For some, watching Curb Your Enthusiasm’s sixth season has been an exercise in exorcising the elephant in the room: the real-life curbing of Larry and Laurie David's fourteen-year-marriage. Here, Vulture does what everyone has been quietly doing all along: assessing the Larry-Laurie David split based solely (and, probably, unfairly) on the early plot points.
Episode 51: "Meet the Blacks"
Synopsis: Cheryl threatens to have Larry sleep on the couch after Larry reveals during the Newlywed Game he’d like to have sex with Richard Lewis’s girlfriend Cha Cha. As a result, Larry agrees to harbor a black family of hurricane victims, the Blacks.
Sign of Real-Life Marital Trouble: If, say, the 98 percent of couples who have never played the Newlywed Game were forced to, it would blow the roof off America’s divorce rate like a Category 5. And Larry’s friendship with the increasingly frail Richard Lewis would be problematic for any marriage, onscreen or off. Still, that Larry had enough Newlywed Game guilt to take a displaced family into his home should bode well for any marriage.
Episode 52: "The Anonymous Donor"
Synopsis: In the episode that, perhaps, hit closest to home, Larry donates a wing to the National Resources Defense Counsel, only to be outdone by Ted Danson, who donates his anonymously. Meanwhile, Uncle Leon, a family member of the hurricane victims, is wrongly accused of masturbating in the guest room — it turns out to be Jeff’s “ejaculate,” Danson tells Cheryl, and Cheryl bans Jeff from the house. Larry bonds with Leon when the acquitted houseguest retrieves the Joe Pepitone jersey Larry lost at the dry cleaners, likely the only time in the history of television the words “Joe Pepitone up in this motherfucker!” have been uttered. Meanwhile, Larry protests his concurrent ban from Jeff’s house by masturbating on Jeff’s daughter’s teddy bear in some sort revenge, masturbatory payback, which is ultimately blamed on Danson.
Sign of Real-Life Marital Trouble: Putting aside the lewd felony for a second, Larry’s ambush of California senator Barbara Boxer over dry-cleaning corruption at the NRDC opening smacked of Laurie and Sheryl Crow’s sneak attack on Karl Rove at the White House Correspondents Dinner earlier this year. And Laurie doesn’t strike us as the flirty, tapping type, as Cheryl is depicted in this episode. Then again, Cheryl’s fawning over Ted Danson’s faux philanthropy is so justifiably nauseating, we’d be disillusioned, too.
Episode 53: "The Ida Funkhouser Roadside Memorial"
Synopsis: Larry spends the entire episode trying to make up for a doomed trip to get Cheryl ice cream — part of his sex strategy — and resorts to stealing a flower bouquet off the roadside memorial for Marty Funkhouser’s mother. He later swipes a bottle of Cheryl’s favorite perfume from the shrine to Ida Funkhouser.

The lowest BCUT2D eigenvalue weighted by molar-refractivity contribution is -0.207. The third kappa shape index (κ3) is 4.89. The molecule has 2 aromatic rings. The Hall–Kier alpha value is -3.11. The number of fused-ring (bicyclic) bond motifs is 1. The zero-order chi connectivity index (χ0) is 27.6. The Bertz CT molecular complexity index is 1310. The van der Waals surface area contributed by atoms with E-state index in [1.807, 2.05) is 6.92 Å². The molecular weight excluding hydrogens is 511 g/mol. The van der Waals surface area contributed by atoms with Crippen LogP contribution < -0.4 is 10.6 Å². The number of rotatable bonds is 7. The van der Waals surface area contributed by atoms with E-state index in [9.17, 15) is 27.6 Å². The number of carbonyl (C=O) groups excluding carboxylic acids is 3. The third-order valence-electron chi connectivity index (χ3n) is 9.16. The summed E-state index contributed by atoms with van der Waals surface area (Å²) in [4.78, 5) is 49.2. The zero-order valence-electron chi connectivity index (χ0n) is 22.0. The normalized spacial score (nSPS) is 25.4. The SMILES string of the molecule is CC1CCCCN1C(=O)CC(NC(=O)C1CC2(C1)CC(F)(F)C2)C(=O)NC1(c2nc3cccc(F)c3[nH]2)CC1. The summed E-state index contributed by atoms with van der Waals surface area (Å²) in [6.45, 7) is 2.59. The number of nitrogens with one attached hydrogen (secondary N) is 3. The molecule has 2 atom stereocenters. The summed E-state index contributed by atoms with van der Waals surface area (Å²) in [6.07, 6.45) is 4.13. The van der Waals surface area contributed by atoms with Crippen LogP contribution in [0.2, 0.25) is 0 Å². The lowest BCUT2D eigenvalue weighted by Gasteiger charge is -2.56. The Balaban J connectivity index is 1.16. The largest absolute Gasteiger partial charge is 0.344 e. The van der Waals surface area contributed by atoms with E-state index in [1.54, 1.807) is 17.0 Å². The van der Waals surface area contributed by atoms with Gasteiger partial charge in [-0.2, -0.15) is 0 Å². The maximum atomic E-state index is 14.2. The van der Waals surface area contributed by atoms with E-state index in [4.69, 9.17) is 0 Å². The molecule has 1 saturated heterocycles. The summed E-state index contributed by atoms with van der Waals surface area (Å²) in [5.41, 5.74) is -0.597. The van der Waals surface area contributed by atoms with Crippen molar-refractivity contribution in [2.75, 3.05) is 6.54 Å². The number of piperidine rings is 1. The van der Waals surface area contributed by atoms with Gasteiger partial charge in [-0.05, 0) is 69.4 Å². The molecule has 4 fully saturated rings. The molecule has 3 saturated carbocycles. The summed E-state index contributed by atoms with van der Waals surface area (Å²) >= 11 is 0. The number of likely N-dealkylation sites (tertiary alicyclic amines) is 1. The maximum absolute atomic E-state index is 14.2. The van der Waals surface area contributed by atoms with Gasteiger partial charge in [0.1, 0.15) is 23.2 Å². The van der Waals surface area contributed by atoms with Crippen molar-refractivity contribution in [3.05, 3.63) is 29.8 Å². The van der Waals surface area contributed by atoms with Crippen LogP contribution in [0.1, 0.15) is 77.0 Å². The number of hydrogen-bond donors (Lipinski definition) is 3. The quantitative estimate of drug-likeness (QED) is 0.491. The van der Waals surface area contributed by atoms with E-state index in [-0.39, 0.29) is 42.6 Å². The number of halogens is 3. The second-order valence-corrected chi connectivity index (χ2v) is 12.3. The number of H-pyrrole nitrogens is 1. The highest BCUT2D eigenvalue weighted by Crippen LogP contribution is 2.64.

Sign of Real-Life Marital Trouble: Impossible to know where the truth lies, but Larry’s exhaustive quest for sex with Cheryl this season would seem to be the unlikely sticking point in their matrimonial burnout. And if ice cream is sexual currency for the Davids, the split shouldn’t be so shocking after all.
Episode 54: "The Lefty Call"
Synopsis: After the Hurricane Edna refugees the Davids are harboring complain that the environment-friendly toilet paper Cheryl uses in the house is worse than the Port Authority, Larry agrees to buy soft paper in exchange for use of the guest bathroom. Cheryl finds out — and rips Larry a new one.
Sign of Real-Life Marital Trouble: Aside from Larry David’s inclusion of a Prius, this is the first direct nod to Laurie’s fervent environmentalism in Curb’s loose scripts. Marriages have been broken up over far less than toilet paper, and Laurie’s insistence on stocking the house with post-consumer ply could be a strong source of connubial chafing. The Port Authority was sure irritated.
Episode 55: "The Freak Book"
Synopsis: Larry invites his lush limo driver into Ted Danson’s birthday party; the driver gropes Danson’s wife, Mary Steenburgen. In an otherwise throwaway line, Larry reveals to guest star John McEnroe he has sex once a week. “Good week, twice, but I can go longer than that if necessary.” (That McEnroe and David are cut from a similar, self-loathing cloth is not lost on us. Both are aging, cynical New Yorkers who love New York; both are temperamental sports nuts; and both have found lucrative second careers in what got them careers in the first place: being themselves).
Sign of Real-Life Marital Trouble: For that age and stage in a marriage, once a week ain’t too bad, really — that’s “bringing the ruckus” 52 times a year. Although when you put it that way
Episode 56: The Rat Dog
Synopsis: Cheryl is sick in bed. Larry tries to seduce her and is roundly rejected. “She had a little temperature,” Larry tells Jeff. “She’s sick, helpless — I guess I just like sick sex.”
Sign of Real-Life Marital Trouble: Attempting — and, for that matter, failing —to seduce your spouse while he/she has a 104-degree fever is like reading your marriage’s last rites, and a surefire sign your little bulletproof nuptials have gone straight to hell. —Dylan Stableford